From French batiste, a form of Baptiste, of disputed origin (“according to Littré and Scheler from the alleged original maker, Baptiste of Cambray; according to others, from its use in wiping the heads of children after baptism” – OED).
- A fine cloth made from cotton or linen; cambric.
- 1916, “Smocking”, in The Dressmaker: A Complete Book on All Matters Connected with Sewing and Dressmaking […], 2nd revised and enlarged edition, New York, N.Y.; London: The Butterick Publishing Company, OCLC 2883294, page 29:
- Smocking done in colors on fine white batiste, silk mull, or nainsook makes pretty guimpes and dresses for children and very smart blouses for women.
- 1919, Ronald Firbank, Valmouth, Duckworth, hardback edition, page 104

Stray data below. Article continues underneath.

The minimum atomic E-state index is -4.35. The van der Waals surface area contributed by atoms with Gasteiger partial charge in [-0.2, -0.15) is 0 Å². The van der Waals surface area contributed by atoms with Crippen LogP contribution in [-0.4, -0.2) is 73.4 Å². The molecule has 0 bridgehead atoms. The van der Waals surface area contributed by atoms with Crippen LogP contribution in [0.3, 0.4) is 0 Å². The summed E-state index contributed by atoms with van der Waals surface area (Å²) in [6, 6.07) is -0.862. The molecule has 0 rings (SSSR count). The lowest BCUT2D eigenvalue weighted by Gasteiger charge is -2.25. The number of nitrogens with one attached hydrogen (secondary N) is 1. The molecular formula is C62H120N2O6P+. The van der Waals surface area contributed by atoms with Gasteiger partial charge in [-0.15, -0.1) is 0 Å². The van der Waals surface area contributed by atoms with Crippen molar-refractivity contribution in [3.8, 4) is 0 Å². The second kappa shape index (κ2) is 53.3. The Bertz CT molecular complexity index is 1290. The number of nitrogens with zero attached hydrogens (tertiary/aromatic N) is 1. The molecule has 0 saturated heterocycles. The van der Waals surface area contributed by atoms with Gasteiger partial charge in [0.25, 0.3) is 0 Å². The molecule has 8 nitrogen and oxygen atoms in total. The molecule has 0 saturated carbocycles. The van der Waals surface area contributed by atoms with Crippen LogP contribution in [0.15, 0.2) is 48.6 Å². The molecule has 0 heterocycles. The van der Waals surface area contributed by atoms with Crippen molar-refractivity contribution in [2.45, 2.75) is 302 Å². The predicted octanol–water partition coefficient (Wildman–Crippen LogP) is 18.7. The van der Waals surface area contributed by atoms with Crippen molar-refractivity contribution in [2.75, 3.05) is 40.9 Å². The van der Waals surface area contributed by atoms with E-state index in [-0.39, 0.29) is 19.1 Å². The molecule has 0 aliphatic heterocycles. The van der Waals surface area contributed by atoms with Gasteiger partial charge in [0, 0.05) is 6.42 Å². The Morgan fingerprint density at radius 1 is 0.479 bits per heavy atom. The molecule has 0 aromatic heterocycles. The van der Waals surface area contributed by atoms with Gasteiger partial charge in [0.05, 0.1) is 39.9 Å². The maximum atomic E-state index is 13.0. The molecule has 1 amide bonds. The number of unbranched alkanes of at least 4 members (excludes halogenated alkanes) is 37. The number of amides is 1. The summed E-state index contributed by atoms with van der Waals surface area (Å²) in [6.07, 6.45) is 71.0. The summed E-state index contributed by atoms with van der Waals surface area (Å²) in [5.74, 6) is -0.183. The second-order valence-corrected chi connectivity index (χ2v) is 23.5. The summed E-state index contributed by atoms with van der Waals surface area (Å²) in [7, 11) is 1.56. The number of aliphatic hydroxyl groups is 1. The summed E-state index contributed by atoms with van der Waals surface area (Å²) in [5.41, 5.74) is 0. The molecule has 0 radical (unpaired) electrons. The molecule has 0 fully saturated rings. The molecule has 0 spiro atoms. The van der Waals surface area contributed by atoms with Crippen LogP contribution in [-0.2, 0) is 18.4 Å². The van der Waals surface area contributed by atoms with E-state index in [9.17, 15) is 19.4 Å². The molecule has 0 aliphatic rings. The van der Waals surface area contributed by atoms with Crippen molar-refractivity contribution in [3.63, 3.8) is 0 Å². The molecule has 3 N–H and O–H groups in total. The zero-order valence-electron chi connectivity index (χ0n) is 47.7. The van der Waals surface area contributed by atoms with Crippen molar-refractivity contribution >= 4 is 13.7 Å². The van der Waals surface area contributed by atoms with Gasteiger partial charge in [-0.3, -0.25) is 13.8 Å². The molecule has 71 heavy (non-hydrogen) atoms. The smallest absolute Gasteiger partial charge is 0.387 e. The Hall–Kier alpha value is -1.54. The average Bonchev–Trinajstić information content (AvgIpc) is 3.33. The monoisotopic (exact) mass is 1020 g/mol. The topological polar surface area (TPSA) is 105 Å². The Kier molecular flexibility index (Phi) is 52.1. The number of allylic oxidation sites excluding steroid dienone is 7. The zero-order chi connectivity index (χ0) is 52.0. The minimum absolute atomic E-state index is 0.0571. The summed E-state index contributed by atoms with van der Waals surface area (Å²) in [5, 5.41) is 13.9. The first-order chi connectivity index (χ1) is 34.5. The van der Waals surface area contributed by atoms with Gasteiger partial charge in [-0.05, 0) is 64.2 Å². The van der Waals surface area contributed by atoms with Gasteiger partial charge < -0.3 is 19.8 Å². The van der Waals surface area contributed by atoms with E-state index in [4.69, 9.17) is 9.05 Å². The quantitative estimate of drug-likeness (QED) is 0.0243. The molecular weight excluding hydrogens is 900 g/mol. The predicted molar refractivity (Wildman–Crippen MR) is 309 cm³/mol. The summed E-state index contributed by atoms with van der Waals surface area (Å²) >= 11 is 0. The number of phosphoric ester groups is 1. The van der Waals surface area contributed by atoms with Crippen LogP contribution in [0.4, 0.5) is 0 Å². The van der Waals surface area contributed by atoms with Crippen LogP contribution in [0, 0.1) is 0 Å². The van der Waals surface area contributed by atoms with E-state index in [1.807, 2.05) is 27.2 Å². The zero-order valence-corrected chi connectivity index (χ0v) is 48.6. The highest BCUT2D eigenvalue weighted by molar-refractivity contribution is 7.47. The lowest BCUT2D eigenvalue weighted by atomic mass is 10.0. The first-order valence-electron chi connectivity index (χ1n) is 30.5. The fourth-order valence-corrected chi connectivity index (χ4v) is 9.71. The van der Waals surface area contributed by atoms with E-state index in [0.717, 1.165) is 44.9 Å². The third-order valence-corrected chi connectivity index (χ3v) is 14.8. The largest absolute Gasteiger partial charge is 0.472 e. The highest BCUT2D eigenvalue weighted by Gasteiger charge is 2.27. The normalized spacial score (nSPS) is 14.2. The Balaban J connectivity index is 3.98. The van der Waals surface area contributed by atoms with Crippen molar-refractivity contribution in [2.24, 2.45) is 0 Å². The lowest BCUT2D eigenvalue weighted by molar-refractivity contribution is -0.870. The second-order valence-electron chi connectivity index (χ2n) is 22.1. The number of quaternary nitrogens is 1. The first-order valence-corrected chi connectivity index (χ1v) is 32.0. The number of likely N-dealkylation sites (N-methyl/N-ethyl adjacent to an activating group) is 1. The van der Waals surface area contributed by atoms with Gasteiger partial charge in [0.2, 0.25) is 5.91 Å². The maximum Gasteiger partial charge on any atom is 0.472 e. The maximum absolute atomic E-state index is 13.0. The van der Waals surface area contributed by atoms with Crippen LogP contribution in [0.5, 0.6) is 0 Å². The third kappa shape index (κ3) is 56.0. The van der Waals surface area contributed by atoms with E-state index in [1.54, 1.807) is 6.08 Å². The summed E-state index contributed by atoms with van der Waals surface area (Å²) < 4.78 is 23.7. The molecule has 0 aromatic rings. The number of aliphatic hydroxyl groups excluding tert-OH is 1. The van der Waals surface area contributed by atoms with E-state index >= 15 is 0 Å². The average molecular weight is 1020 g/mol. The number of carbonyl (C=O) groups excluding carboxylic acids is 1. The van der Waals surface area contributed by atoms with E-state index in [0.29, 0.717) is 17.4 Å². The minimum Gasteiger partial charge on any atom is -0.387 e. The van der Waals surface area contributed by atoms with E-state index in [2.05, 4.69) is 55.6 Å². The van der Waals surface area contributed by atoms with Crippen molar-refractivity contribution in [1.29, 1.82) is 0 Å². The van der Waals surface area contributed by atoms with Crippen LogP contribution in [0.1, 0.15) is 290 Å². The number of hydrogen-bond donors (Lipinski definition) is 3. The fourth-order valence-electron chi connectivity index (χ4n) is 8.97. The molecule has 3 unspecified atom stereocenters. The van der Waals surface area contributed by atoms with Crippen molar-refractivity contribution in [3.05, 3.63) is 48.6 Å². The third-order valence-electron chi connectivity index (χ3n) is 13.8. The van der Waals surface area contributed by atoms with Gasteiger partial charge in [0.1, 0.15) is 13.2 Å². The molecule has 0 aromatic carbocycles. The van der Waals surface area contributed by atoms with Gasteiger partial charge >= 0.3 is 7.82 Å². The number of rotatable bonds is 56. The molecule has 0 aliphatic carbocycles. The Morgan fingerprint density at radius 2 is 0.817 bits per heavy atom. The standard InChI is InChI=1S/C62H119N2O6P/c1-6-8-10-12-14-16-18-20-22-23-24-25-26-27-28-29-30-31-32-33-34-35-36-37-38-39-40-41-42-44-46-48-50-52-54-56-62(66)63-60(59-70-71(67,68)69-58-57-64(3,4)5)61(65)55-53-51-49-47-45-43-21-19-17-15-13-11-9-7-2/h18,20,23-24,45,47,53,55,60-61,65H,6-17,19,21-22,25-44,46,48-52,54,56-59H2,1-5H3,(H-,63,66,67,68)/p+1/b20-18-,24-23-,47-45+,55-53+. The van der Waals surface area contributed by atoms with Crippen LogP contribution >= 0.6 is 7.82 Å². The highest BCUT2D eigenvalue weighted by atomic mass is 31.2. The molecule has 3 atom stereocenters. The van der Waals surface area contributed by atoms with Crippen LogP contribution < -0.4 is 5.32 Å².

- Clad in a Persian-Renaissance gown and a widow's tiara of white batiste, Mrs Thoroughfare, in all the ferment of a Marriage-Christening, left her chamber on vapoury autumn day and descending a few stairs, and climbing a few others, knocked a trifle brusquely at her son's wife's door.
- 1969, Vladimir Nabokov, Ada or Ardor, Penguin 2011, p. 88:
- He had started to stroke her, shivering, staring ahead, following with a blind man's hand the dip of her spine through the batiste.
batiste f (plural batistes)
- plural of